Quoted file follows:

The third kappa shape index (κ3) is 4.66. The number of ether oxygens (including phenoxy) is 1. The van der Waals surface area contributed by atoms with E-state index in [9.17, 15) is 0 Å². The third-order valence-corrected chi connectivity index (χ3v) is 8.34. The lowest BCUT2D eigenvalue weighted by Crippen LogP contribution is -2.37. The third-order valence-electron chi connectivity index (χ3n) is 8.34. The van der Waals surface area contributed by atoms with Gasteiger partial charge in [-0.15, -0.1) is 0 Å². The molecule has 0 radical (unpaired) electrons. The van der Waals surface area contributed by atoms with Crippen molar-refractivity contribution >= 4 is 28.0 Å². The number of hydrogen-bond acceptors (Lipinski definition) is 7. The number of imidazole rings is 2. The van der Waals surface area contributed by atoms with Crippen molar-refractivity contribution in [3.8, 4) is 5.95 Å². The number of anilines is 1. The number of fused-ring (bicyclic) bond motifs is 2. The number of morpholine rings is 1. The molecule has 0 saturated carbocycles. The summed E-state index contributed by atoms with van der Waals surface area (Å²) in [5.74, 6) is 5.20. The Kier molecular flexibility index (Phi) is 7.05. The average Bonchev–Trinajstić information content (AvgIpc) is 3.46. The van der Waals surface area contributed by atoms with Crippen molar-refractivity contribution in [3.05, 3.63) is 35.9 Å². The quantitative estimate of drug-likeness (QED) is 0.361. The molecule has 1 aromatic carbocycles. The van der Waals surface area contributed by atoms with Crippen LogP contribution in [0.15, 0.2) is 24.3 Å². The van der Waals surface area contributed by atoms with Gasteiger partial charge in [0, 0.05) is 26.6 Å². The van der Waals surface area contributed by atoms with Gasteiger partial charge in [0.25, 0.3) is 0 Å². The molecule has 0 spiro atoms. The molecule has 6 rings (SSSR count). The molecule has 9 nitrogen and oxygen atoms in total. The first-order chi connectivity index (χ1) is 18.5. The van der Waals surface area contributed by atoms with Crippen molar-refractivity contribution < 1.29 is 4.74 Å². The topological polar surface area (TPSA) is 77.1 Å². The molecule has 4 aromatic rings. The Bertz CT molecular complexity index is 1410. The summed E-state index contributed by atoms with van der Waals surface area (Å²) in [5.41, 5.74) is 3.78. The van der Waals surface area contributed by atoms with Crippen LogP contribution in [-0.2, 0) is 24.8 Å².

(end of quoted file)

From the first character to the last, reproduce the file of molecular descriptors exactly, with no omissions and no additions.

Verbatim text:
The third kappa shape index (κ3) is 4.66. The number of ether oxygens (including phenoxy) is 1. The van der Waals surface area contributed by atoms with E-state index in [9.17, 15) is 0 Å². The third-order valence-corrected chi connectivity index (χ3v) is 8.34. The lowest BCUT2D eigenvalue weighted by Crippen LogP contribution is -2.37. The third-order valence-electron chi connectivity index (χ3n) is 8.34. The van der Waals surface area contributed by atoms with Gasteiger partial charge in [-0.15, -0.1) is 0 Å². The molecule has 0 radical (unpaired) electrons. The van der Waals surface area contributed by atoms with Crippen molar-refractivity contribution >= 4 is 28.0 Å². The number of hydrogen-bond acceptors (Lipinski definition) is 7. The number of imidazole rings is 2. The van der Waals surface area contributed by atoms with Crippen molar-refractivity contribution in [3.8, 4) is 5.95 Å². The number of anilines is 1. The number of fused-ring (bicyclic) bond motifs is 2. The number of morpholine rings is 1. The molecule has 0 saturated carbocycles. The summed E-state index contributed by atoms with van der Waals surface area (Å²) in [5.74, 6) is 5.20. The Kier molecular flexibility index (Phi) is 7.05. The average Bonchev–Trinajstić information content (AvgIpc) is 3.46. The van der Waals surface area contributed by atoms with Crippen molar-refractivity contribution in [3.05, 3.63) is 35.9 Å². The quantitative estimate of drug-likeness (QED) is 0.361. The molecule has 1 aromatic carbocycles. The van der Waals surface area contributed by atoms with Crippen LogP contribution in [0.15, 0.2) is 24.3 Å². The van der Waals surface area contributed by atoms with Gasteiger partial charge in [0, 0.05) is 26.6 Å². The van der Waals surface area contributed by atoms with Gasteiger partial charge in [0.25, 0.3) is 0 Å². The molecule has 0 spiro atoms. The molecule has 6 rings (SSSR count). The molecule has 9 nitrogen and oxygen atoms in total. The first-order chi connectivity index (χ1) is 18.5. The van der Waals surface area contributed by atoms with Crippen molar-refractivity contribution < 1.29 is 4.74 Å². The topological polar surface area (TPSA) is 77.1 Å². The molecule has 4 aromatic rings. The Bertz CT molecular complexity index is 1410. The summed E-state index contributed by atoms with van der Waals surface area (Å²) in [5.41, 5.74) is 3.78. The van der Waals surface area contributed by atoms with Crippen LogP contribution in [-0.2, 0) is 24.8 Å².